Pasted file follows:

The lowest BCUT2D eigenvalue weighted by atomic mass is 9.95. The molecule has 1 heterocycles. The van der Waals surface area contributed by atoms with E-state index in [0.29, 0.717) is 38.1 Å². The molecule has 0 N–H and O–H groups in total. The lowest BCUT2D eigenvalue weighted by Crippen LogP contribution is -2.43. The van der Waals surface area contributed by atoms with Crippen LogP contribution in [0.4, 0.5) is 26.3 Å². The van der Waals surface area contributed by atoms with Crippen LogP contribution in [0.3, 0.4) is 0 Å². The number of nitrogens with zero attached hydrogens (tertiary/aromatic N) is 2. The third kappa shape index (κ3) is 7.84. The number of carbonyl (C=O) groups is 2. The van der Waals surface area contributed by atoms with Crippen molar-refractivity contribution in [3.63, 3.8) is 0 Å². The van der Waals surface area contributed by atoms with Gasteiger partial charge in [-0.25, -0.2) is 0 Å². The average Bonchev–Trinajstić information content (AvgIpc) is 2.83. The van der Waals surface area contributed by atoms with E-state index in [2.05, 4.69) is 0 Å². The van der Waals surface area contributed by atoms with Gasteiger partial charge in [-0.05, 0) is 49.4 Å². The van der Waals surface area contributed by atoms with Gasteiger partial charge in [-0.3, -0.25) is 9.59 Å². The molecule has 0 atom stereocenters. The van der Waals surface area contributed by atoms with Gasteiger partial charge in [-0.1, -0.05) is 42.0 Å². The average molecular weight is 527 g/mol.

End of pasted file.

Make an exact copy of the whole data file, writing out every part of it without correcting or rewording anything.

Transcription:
The lowest BCUT2D eigenvalue weighted by atomic mass is 9.95. The molecule has 1 heterocycles. The van der Waals surface area contributed by atoms with E-state index in [0.29, 0.717) is 38.1 Å². The molecule has 0 N–H and O–H groups in total. The lowest BCUT2D eigenvalue weighted by Crippen LogP contribution is -2.43. The van der Waals surface area contributed by atoms with Crippen LogP contribution in [0.4, 0.5) is 26.3 Å². The van der Waals surface area contributed by atoms with Crippen LogP contribution in [0.3, 0.4) is 0 Å². The number of nitrogens with zero attached hydrogens (tertiary/aromatic N) is 2. The third kappa shape index (κ3) is 7.84. The number of carbonyl (C=O) groups is 2. The van der Waals surface area contributed by atoms with Crippen molar-refractivity contribution in [3.63, 3.8) is 0 Å². The van der Waals surface area contributed by atoms with Gasteiger partial charge in [-0.25, -0.2) is 0 Å². The average Bonchev–Trinajstić information content (AvgIpc) is 2.83. The van der Waals surface area contributed by atoms with E-state index in [2.05, 4.69) is 0 Å². The van der Waals surface area contributed by atoms with Gasteiger partial charge in [-0.05, 0) is 49.4 Å². The van der Waals surface area contributed by atoms with Gasteiger partial charge in [-0.3, -0.25) is 9.59 Å². The molecule has 0 atom stereocenters. The van der Waals surface area contributed by atoms with Gasteiger partial charge in [-0.1, -0.05) is 42.0 Å². The average molecular weight is 527 g/mol.